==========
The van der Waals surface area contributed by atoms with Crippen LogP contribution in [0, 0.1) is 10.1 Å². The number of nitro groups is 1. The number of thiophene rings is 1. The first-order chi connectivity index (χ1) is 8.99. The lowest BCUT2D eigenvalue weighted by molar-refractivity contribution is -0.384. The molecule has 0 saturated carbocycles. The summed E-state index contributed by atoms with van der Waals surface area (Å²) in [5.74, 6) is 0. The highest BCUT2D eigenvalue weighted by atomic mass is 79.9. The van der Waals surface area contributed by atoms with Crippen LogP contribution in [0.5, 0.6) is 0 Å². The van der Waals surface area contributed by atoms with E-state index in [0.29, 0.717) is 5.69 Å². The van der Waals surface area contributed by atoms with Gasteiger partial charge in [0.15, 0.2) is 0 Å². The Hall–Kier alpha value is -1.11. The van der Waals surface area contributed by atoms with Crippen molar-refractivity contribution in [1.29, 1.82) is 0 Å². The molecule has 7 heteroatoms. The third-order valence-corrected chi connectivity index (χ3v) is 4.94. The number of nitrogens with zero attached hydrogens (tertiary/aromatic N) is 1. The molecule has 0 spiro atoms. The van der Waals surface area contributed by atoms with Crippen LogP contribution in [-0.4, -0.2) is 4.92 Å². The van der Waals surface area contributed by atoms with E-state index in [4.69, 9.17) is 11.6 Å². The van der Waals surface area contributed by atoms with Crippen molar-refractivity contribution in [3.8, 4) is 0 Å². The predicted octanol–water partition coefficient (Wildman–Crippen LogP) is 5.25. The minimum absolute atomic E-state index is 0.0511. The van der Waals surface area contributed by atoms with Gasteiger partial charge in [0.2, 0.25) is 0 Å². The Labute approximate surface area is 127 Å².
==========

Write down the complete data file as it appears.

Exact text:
The van der Waals surface area contributed by atoms with Crippen LogP contribution in [0, 0.1) is 10.1 Å². The number of nitro groups is 1. The number of thiophene rings is 1. The first-order chi connectivity index (χ1) is 8.99. The lowest BCUT2D eigenvalue weighted by molar-refractivity contribution is -0.384. The molecule has 0 saturated carbocycles. The summed E-state index contributed by atoms with van der Waals surface area (Å²) in [5.74, 6) is 0. The highest BCUT2D eigenvalue weighted by atomic mass is 79.9. The van der Waals surface area contributed by atoms with Crippen LogP contribution in [0.5, 0.6) is 0 Å². The van der Waals surface area contributed by atoms with E-state index in [0.29, 0.717) is 5.69 Å². The van der Waals surface area contributed by atoms with Gasteiger partial charge in [0.15, 0.2) is 0 Å². The Hall–Kier alpha value is -1.11. The van der Waals surface area contributed by atoms with Crippen molar-refractivity contribution in [1.29, 1.82) is 0 Å². The molecule has 7 heteroatoms. The third-order valence-corrected chi connectivity index (χ3v) is 4.94. The number of nitrogens with zero attached hydrogens (tertiary/aromatic N) is 1. The molecule has 0 spiro atoms. The van der Waals surface area contributed by atoms with Crippen LogP contribution in [-0.4, -0.2) is 4.92 Å². The van der Waals surface area contributed by atoms with E-state index in [4.69, 9.17) is 11.6 Å². The van der Waals surface area contributed by atoms with Crippen molar-refractivity contribution in [3.8, 4) is 0 Å². The predicted octanol–water partition coefficient (Wildman–Crippen LogP) is 5.25. The minimum absolute atomic E-state index is 0.0511. The van der Waals surface area contributed by atoms with Gasteiger partial charge in [0.2, 0.25) is 0 Å². The Labute approximate surface area is 127 Å².